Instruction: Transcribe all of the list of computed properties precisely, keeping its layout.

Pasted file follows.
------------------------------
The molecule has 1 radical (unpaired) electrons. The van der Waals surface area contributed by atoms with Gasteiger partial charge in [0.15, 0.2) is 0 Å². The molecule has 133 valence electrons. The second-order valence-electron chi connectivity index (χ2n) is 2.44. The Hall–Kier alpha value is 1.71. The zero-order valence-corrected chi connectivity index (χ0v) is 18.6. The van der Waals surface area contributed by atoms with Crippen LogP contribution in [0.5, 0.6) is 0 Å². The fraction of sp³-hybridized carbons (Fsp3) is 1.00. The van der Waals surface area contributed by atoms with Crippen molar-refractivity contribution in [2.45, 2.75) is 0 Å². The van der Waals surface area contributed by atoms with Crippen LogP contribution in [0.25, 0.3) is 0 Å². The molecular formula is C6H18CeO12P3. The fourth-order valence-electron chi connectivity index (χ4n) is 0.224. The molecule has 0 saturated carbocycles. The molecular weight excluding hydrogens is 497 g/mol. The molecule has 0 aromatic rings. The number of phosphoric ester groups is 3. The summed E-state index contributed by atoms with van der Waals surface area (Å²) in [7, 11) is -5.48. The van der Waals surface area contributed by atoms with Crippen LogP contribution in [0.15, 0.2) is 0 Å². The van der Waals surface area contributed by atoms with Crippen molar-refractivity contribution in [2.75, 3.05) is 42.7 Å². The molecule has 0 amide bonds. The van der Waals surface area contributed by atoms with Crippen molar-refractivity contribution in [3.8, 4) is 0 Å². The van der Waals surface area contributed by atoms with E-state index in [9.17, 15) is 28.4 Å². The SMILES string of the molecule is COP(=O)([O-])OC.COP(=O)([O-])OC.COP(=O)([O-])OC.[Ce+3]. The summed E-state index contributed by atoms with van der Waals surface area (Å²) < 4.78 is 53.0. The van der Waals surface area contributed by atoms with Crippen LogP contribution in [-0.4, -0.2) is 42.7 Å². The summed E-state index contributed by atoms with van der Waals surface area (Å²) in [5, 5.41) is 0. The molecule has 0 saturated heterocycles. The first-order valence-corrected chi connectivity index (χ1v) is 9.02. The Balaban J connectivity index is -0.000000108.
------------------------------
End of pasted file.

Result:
The molecule has 1 radical (unpaired) electrons. The van der Waals surface area contributed by atoms with Gasteiger partial charge in [0.15, 0.2) is 0 Å². The molecule has 133 valence electrons. The second-order valence-electron chi connectivity index (χ2n) is 2.44. The Hall–Kier alpha value is 1.71. The zero-order valence-corrected chi connectivity index (χ0v) is 18.6. The van der Waals surface area contributed by atoms with Crippen LogP contribution in [0.5, 0.6) is 0 Å². The fraction of sp³-hybridized carbons (Fsp3) is 1.00. The van der Waals surface area contributed by atoms with Crippen molar-refractivity contribution in [2.45, 2.75) is 0 Å². The van der Waals surface area contributed by atoms with Crippen LogP contribution in [0.25, 0.3) is 0 Å². The molecular formula is C6H18CeO12P3. The fourth-order valence-electron chi connectivity index (χ4n) is 0.224. The molecule has 0 saturated carbocycles. The molecular weight excluding hydrogens is 497 g/mol. The molecule has 0 aromatic rings. The number of phosphoric ester groups is 3. The summed E-state index contributed by atoms with van der Waals surface area (Å²) in [7, 11) is -5.48. The van der Waals surface area contributed by atoms with Crippen LogP contribution in [0.15, 0.2) is 0 Å². The van der Waals surface area contributed by atoms with Crippen molar-refractivity contribution in [2.75, 3.05) is 42.7 Å². The molecule has 0 amide bonds. The van der Waals surface area contributed by atoms with Crippen molar-refractivity contribution in [3.8, 4) is 0 Å². The van der Waals surface area contributed by atoms with E-state index in [9.17, 15) is 28.4 Å². The SMILES string of the molecule is COP(=O)([O-])OC.COP(=O)([O-])OC.COP(=O)([O-])OC.[Ce+3]. The summed E-state index contributed by atoms with van der Waals surface area (Å²) < 4.78 is 53.0. The van der Waals surface area contributed by atoms with Crippen LogP contribution in [-0.4, -0.2) is 42.7 Å². The summed E-state index contributed by atoms with van der Waals surface area (Å²) in [5, 5.41) is 0. The molecule has 0 saturated heterocycles. The first-order valence-corrected chi connectivity index (χ1v) is 9.02. The Balaban J connectivity index is -0.000000108.